Medical devices help patients to monitor diabetes and stay connected with doctors for immediate help.
Fremont, CA: Diabetes has been a long-term health problem since the dawn of time, and with no solution in sight, patients struggling with diabetes must rely on a variety of medical equipment as well as lifestyle changes to manage their symptoms. The medical device and healthcare industries want to create an ecosystem through technology that allows people to manage their diabetes and receive feedback from doctors remotely, saving money and time.
Here are six medical devices that can help patients manage diabetes:
For diabetics, ketones, which are molecules produced in the liver and used for energy instead of carbohydrates, can signal that the disease isn't adequately managed by insulin. Overproduction of ketones can cause diabetic ketoacidosis, a condition that can lead to diabetic coma or death. Ketone monitoring gadgets are available to help patients track their production and better understand how they're managing their disease.
Blood glucose monitor
Doctors use an HbA1c test to determine patients' average blood sugar level over a period of 6 to 12 weeks; patients are also recommended to use a blood glucose monitor between appointments. These devices usually require a blood sample taken using a fingerprick tool included with the device and provide a near-instant glucose reading, providing patients with a sense of how effectively they're managing their diabetes.
Smart diabetes pen
A pump is an alternative for people with type 1 diabetes to replace insulin pens, which were the standard way of insulin delivery before the electronic device was invented. On the other hand, insulin pens are no longer the same as they were even a decade ago, thanks to built-in wireless connectivity and sensors that allow patients to track insulin delivery. Smart insulin pens connect to a smartphone app that allows users to enter their most recent blood glucose level and receive an instant prediction of the exact insulin dosage.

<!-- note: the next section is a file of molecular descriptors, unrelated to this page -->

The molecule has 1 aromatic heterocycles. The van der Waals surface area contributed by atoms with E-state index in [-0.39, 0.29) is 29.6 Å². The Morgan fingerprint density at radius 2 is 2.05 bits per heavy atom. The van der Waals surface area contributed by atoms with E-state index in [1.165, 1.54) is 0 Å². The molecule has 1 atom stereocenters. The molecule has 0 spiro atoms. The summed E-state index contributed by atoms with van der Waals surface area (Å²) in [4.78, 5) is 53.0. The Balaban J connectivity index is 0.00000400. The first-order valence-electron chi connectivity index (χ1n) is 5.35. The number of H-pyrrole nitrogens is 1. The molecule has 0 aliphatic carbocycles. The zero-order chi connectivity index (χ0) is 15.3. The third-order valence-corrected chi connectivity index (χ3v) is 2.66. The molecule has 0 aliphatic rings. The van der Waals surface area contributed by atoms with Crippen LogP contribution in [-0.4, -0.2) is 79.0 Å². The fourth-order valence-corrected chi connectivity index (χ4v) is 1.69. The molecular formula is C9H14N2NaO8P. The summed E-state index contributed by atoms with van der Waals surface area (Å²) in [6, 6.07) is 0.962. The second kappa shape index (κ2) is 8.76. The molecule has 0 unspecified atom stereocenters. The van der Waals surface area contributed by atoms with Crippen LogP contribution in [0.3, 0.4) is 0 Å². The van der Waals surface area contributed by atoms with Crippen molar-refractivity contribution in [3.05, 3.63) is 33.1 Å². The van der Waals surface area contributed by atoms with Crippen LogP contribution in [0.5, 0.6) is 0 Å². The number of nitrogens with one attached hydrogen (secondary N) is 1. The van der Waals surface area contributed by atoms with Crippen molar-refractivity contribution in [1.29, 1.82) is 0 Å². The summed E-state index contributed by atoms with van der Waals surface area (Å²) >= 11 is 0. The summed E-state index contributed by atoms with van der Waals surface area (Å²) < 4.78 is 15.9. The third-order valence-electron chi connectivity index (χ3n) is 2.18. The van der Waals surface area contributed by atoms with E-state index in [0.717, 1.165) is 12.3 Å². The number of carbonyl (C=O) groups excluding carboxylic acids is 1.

Diabetes management apps
The necessity to mould patients' behavior around the condition has produced a profusion of smartphone applications to assist with the process, many of which may interact with one another to use data from other devices, all of which are available at various pricing points. OneDrop is a famous example of a diabetes management app since its subscription-based service includes a Bluetooth glucose monitor, incorporates diet and exercise in its toolkit, and provides consumers with one-on-one access to experts if they require additional help.